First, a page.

They Call Him “Rescue Man”

Nguyen Van Chuc is not a man to stand idly by and observe tragedy from a distance.

In spite of the poverty, "rescue man" has a happy family life

When a maintenance worker or a child falls from Binh Loi Bridge into the Saigon River, or when a distraught girl takes what she thinks will be her final plunge, Mr. Chuc is there to pull them out and help them on their way.

Chuc has been living on a boat near the bridge ever since his family moved from Vinh Phuc Province thirty years ago. They spend their days fishing to earn their keep.
In his early days on the water it was not that rare to see someone fall from the bridge, and as soon as he was big enough Chuc decided it was up to him to come to the rescue.

Since then he has saved scores of people in all types of weather to earn the nickname “Rescue Man” and the respect of everyone around.

Once in the darkness of midnight, through the heavy rain he saw a girl jumping from Binh Loi Bridge into the swift-flowing river. Without a second’s hesitation, he raced his boat to the scene and pulled her out of the water.   

After she came round, the girl told him she’d wanted to kill herself because of her failure at school and in love. Chuc knew where she was coming from but told her to think of her parents and the distress she would cause them, then took her home.

“Most of the people who seek death don’t really think about the consequences of their actions. They’re quite selfish really. The interesting thing is that, after being plucked from the water, every one of them regrets having tried to end it all,” says Chuc.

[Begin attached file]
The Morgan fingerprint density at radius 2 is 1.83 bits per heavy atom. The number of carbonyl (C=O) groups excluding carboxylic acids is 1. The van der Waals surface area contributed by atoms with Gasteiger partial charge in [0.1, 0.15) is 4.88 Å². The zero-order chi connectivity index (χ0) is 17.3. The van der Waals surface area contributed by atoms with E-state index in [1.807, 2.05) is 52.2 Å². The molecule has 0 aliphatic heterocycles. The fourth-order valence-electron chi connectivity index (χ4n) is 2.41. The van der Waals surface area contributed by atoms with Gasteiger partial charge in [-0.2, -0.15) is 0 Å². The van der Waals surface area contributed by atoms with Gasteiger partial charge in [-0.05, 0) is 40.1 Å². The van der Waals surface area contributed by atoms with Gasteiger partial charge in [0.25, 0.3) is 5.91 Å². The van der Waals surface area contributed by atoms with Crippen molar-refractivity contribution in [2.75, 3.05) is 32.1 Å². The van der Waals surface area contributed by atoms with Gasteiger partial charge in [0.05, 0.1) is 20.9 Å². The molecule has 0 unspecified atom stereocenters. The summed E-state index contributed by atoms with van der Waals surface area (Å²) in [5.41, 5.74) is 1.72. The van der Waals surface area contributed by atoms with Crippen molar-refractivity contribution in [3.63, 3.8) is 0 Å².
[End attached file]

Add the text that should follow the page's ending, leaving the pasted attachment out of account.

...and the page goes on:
The people he has saved include children and workers who fell into the river. Like the would-be suicides, their names go into a notebook Chuc maintains as a personal diary of life on the river.

Amazingly, he and his wife even spend some of their time and energy diving into the water to look for dead bodies drifting in the current. When this gruesome mission is successful, they inform the local authorities and the victim’s relatives if possible.

“Mr. Chuc has spent more time on rescuing than catching fish so he is always poor,” joke some of his friends.

Responding with a broad grin, Chuc says he is happy with his life in spite of the poverty and believes his children have a good life.

He’s even been given a paid job under the bridge in recognition of his unselfishness and dedication to others: minding the marker buoys. It puts him right on the scene for when the next person plunges from on high.

By Vu Binh – Translated by Xuan Huong

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